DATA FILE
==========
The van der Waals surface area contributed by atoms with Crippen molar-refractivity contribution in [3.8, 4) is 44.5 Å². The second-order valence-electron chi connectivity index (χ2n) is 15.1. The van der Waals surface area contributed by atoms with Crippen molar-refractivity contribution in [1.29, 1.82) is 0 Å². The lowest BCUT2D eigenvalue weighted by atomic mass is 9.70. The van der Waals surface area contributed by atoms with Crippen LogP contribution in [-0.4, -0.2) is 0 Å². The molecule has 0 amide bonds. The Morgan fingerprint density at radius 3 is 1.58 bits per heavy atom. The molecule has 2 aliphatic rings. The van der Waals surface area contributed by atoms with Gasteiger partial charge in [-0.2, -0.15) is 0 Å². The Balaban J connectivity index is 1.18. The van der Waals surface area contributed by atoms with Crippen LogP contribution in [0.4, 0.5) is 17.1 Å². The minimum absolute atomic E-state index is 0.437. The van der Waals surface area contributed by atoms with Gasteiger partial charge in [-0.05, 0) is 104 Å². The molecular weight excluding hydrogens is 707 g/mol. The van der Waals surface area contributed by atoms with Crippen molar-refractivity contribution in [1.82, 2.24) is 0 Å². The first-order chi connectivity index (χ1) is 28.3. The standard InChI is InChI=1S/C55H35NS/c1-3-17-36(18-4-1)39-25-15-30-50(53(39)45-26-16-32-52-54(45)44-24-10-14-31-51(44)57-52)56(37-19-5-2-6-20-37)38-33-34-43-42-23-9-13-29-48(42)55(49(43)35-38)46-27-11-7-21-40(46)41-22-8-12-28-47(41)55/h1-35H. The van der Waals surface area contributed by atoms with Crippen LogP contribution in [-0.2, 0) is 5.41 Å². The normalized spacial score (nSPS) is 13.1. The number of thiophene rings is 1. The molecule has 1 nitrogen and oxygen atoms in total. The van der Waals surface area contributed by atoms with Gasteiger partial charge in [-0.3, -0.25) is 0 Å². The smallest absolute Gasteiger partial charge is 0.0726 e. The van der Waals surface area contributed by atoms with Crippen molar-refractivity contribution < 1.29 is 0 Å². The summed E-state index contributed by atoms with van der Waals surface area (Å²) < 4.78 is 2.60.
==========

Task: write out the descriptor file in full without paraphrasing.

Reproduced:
The van der Waals surface area contributed by atoms with Crippen molar-refractivity contribution in [3.8, 4) is 44.5 Å². The second-order valence-electron chi connectivity index (χ2n) is 15.1. The van der Waals surface area contributed by atoms with Crippen molar-refractivity contribution in [1.29, 1.82) is 0 Å². The lowest BCUT2D eigenvalue weighted by atomic mass is 9.70. The van der Waals surface area contributed by atoms with Crippen LogP contribution in [-0.4, -0.2) is 0 Å². The molecule has 0 amide bonds. The Morgan fingerprint density at radius 3 is 1.58 bits per heavy atom. The molecule has 2 aliphatic rings. The van der Waals surface area contributed by atoms with Gasteiger partial charge in [-0.2, -0.15) is 0 Å². The Balaban J connectivity index is 1.18. The van der Waals surface area contributed by atoms with Crippen LogP contribution in [0.4, 0.5) is 17.1 Å². The minimum absolute atomic E-state index is 0.437. The van der Waals surface area contributed by atoms with Gasteiger partial charge in [-0.05, 0) is 104 Å². The molecular weight excluding hydrogens is 707 g/mol. The van der Waals surface area contributed by atoms with Crippen molar-refractivity contribution in [1.82, 2.24) is 0 Å². The first-order chi connectivity index (χ1) is 28.3. The standard InChI is InChI=1S/C55H35NS/c1-3-17-36(18-4-1)39-25-15-30-50(53(39)45-26-16-32-52-54(45)44-24-10-14-31-51(44)57-52)56(37-19-5-2-6-20-37)38-33-34-43-42-23-9-13-29-48(42)55(49(43)35-38)46-27-11-7-21-40(46)41-22-8-12-28-47(41)55/h1-35H. The van der Waals surface area contributed by atoms with Crippen LogP contribution in [-0.2, 0) is 5.41 Å². The normalized spacial score (nSPS) is 13.1. The number of thiophene rings is 1. The molecule has 1 nitrogen and oxygen atoms in total. The van der Waals surface area contributed by atoms with Gasteiger partial charge in [-0.3, -0.25) is 0 Å². The smallest absolute Gasteiger partial charge is 0.0726 e. The van der Waals surface area contributed by atoms with Crippen molar-refractivity contribution < 1.29 is 0 Å². The summed E-state index contributed by atoms with van der Waals surface area (Å²) < 4.78 is 2.60.